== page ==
But what Starr does—or does not—say could upend her community. It could also endanger her life.

 

Amanda’s thoughts

hate u

 

If you routinely read my book reviews here, you might be thinking, dang, does she just LOOOOOVE every single book or what? Yes and no. Yes, I generally really like every book I review here. No, I don’t love all books. I’m in the fortunate position to get a ton of books sent to me to consider reviewing for TLT. I am under no obligation to review any title (as opposed to, say, reviewing for SLJ, where I review whatever I’m sent and may not end up liking the book). If I start something and it’s not for me, I ditch it. Unless I really have something to say about a book that I don’t like, I’m not going to waste my time reading it or reviewing it. Because why.

 

All that’s to say, here comes another gushing review.

 

This book is so important. It’s also so good, but it’s SO IMPORTANT. And I’d say it’s timely, but violence against black people—specifically police violence against black people—is not a new thing. So the story feels very “ripped from the headlines,” but the damn headlines never change. The names of black people murdered by police officers pile up and you know that list is only going to get longer. So yeah, this book feels very of right now—but “right now” is actually a pretty long period of time. It’s things like the mentions of Twitter, of increased media attention on protests and victims’ stories, Tumblr, and other very contemporary things that make it feel like it’s happening RIGHT NOW, right this very second. Again, chalk that up to the fact that the date might change, but the story never does. Plenty of 90s references (thanks to Chris and Starr’s love of Fresh Prince and her parents’ interests and influence) help add to the feel of being timely and timeless all at once. This book will age well, and I write that while heaving a big sigh, because, again, in real life, the damn story never changes.

 

You can read the summary up there if you need to see the gist of the story, but I’m guessing you’ve already read or heard about it elsewhere. This book is all over the place, and rightfully so. I am rarely speechless, but this book left me just wrung out. Thomas puts you right there with Starr and does not hold back. The characters absolutely leap off the page, pulling the reader right in to every single person’s piece of the story. There is not a character who doesn’t feel well-developed and vital to this novel. Thomas gives readers a LOT to think about as we follow Starr’s story. What does it mean for Starr to live in Garden Heights, a predominately black neighborhood marked by drugs and gangs, but go to school at nearly all-white Williamson Prep? How does she code switch as she bounces between her two worlds and who does she show her actual self to? What does it mean for her that her boyfriend is white? How does casual racism play a role in her school life? Why would her family choose to stay in Garden Heights so long when they are financially able to leave if they wanted to? Why would someone sell drugs? Or join a gang? How do you leave that life? And on and on. There is so much to consider, so much that makes this more than just some simple look at the fallout from the death of a black boy at the hands of a white cop.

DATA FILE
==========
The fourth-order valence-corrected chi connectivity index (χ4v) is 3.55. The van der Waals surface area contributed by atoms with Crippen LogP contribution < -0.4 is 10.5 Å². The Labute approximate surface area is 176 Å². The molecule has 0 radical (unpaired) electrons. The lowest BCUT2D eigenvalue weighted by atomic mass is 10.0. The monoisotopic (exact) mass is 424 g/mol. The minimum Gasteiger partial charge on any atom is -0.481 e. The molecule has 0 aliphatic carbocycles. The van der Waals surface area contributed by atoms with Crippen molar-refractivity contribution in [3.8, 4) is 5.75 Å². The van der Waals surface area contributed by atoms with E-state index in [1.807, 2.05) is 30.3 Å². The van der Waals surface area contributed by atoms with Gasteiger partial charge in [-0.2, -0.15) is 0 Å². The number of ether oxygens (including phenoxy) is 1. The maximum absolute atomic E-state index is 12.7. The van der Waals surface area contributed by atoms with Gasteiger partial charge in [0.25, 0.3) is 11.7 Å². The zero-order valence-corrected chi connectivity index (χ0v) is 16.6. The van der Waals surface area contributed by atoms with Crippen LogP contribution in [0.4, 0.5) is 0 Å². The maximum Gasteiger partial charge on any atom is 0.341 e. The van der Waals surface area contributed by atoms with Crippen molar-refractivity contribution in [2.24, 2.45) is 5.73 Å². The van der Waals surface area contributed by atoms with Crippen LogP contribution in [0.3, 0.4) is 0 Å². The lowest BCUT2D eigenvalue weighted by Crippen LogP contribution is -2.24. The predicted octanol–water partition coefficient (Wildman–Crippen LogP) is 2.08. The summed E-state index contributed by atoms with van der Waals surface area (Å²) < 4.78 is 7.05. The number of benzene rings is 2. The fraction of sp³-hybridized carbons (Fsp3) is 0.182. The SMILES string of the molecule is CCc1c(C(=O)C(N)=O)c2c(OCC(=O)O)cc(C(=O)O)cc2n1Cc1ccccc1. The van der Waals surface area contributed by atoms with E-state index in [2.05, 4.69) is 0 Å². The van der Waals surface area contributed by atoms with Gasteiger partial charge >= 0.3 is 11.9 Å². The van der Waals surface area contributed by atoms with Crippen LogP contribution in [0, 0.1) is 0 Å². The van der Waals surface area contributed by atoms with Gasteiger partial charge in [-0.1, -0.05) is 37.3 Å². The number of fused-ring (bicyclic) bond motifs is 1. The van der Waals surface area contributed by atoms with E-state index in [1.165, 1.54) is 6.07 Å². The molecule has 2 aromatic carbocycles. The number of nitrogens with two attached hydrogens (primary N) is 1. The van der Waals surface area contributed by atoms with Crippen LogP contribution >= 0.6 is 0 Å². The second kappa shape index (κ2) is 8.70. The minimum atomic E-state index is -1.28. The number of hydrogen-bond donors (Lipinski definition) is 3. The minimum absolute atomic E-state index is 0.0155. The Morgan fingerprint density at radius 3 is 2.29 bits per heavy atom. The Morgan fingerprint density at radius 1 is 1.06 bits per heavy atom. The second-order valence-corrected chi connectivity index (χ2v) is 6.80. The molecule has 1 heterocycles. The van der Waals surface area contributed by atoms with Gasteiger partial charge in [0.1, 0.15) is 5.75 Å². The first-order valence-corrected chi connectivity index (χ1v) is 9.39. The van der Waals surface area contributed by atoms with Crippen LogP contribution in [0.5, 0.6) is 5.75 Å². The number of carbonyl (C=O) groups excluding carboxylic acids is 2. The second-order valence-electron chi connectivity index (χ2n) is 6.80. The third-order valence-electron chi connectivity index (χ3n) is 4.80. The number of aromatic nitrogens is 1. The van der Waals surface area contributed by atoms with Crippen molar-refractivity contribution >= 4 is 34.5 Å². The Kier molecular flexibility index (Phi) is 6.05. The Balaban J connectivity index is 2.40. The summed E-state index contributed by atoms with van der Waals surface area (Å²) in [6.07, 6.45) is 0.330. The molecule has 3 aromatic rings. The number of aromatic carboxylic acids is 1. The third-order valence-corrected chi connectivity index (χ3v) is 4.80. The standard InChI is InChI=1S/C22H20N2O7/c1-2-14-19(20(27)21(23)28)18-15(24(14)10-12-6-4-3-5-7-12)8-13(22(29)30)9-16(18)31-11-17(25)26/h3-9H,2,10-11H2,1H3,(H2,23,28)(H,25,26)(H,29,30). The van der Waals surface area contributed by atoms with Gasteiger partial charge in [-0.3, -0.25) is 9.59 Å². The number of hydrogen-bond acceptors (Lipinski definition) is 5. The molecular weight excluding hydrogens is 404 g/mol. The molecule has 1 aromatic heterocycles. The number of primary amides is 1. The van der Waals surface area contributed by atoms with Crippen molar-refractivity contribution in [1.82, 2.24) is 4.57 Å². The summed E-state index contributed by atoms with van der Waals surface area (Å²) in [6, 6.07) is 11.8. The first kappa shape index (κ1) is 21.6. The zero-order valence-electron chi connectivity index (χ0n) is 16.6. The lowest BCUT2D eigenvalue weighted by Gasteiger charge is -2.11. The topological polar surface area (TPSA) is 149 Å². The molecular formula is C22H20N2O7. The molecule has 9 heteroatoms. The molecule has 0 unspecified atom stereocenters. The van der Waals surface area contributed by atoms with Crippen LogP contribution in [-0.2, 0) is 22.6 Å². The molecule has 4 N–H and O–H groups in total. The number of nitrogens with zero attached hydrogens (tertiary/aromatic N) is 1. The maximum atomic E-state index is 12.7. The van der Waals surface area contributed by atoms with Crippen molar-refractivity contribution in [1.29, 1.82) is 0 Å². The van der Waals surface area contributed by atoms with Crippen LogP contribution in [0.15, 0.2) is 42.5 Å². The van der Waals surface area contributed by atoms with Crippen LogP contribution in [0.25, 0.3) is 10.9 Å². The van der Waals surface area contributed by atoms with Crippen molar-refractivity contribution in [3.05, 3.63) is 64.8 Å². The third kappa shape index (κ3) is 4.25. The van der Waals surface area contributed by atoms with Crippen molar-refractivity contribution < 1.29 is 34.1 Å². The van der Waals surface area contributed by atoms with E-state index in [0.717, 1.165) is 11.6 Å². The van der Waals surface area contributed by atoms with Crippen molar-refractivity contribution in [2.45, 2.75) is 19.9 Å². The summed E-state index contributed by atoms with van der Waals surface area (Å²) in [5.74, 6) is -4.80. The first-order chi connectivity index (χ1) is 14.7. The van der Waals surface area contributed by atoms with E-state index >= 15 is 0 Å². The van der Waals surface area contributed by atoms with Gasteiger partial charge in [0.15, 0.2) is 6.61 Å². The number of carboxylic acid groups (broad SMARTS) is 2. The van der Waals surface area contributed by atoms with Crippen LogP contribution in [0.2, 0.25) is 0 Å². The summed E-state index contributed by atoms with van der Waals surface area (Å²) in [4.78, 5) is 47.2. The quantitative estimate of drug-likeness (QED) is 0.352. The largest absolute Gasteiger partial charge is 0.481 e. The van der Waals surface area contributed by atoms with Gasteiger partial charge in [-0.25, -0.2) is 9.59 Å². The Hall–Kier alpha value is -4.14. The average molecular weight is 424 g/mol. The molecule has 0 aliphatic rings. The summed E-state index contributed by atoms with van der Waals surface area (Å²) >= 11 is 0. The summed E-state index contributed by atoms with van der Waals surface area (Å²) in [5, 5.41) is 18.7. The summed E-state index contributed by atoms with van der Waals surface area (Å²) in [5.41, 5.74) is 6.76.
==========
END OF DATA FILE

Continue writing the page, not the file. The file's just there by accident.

There’s so much more I could tell you about–Starr’s wonderful and supportive family, the complex interactions between gang members (and ex-gang members), the way you will be cheering out loud when Starr finally finds her voice and begins to speak out about what happened–but the bottom line of all of it is this: This book is profound. It is important. It manages to be funny and devastating at the same time. This intense look at systemic racism, police violence/accountability, and the lives of people affected by both needs to be read by everyone. EVERYONE. It’s only February, but I’d go so far as to say that this is probably the most important book of 2017. 

 

Because we at TLT find this book to be so important and want to help it reach more readers, we are giving away five copies when it comes out. Head on over to the Rafflecopter to enter. Contest ends Friday, February 24. Five winners. US ONLY. 

 

Review copy courtesy of the publisher and Edelweiss

ISBN-13: 9780062498533

Publisher: HarperCollins Publishers

Publication date: 02/28/2017

Book Review: The Education of Margot Sanchez by Lilliam Rivera

Publisher’s description

educationPretty in Pink comes to the South Bronx in this bold and romantic coming-of-age novel about dysfunctional families, good and bad choices, and finding the courage to question everything you ever thought you wanted—from debut author Lilliam Rivera.

Things/People Margot Hates:
Mami, for destroying her social life
Papi, for allowing Junior to become a Neanderthal
Junior, for becoming a Neanderthal
The supermarket
Everyone else

After “borrowing” her father’s credit card to finance a more stylish wardrobe, Margot Sanchez suddenly finds herself grounded. And by grounded, she means working as an indentured servant in her family’s struggling grocery store to pay off her debts.

With each order of deli meat she slices, Margot can feel her carefully cultivated prep school reputation slipping through her fingers, and she’s willing to do anything to get out of this punishment. Lie, cheat, and maybe even steal…